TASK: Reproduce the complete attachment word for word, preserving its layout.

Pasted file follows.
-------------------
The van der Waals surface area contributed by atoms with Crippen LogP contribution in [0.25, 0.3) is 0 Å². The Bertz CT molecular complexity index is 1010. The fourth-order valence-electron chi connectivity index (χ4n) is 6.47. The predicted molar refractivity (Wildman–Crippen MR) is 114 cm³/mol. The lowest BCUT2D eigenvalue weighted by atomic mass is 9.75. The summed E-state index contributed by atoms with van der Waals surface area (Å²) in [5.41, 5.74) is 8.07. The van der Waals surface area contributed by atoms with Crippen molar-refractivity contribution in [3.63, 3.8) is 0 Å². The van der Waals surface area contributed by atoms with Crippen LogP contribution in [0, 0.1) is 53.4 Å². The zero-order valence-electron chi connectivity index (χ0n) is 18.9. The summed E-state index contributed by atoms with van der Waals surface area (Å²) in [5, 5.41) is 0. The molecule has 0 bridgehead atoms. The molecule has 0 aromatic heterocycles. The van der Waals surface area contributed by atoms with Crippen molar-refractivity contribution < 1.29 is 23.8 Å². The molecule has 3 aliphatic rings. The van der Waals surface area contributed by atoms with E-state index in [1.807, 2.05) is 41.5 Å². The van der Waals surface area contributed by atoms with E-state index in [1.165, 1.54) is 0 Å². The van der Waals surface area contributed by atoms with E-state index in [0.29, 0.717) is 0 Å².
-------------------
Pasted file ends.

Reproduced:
The van der Waals surface area contributed by atoms with Crippen LogP contribution in [0.25, 0.3) is 0 Å². The Bertz CT molecular complexity index is 1010. The fourth-order valence-electron chi connectivity index (χ4n) is 6.47. The predicted molar refractivity (Wildman–Crippen MR) is 114 cm³/mol. The lowest BCUT2D eigenvalue weighted by atomic mass is 9.75. The summed E-state index contributed by atoms with van der Waals surface area (Å²) in [5.41, 5.74) is 8.07. The van der Waals surface area contributed by atoms with Crippen molar-refractivity contribution in [3.63, 3.8) is 0 Å². The van der Waals surface area contributed by atoms with Crippen LogP contribution in [0, 0.1) is 53.4 Å². The zero-order valence-electron chi connectivity index (χ0n) is 18.9. The summed E-state index contributed by atoms with van der Waals surface area (Å²) in [5, 5.41) is 0. The molecule has 0 bridgehead atoms. The molecule has 0 aromatic heterocycles. The van der Waals surface area contributed by atoms with Crippen molar-refractivity contribution < 1.29 is 23.8 Å². The molecule has 3 aliphatic rings. The van der Waals surface area contributed by atoms with E-state index in [1.807, 2.05) is 41.5 Å². The van der Waals surface area contributed by atoms with E-state index in [1.165, 1.54) is 0 Å². The van der Waals surface area contributed by atoms with E-state index in [0.29, 0.717) is 0 Å².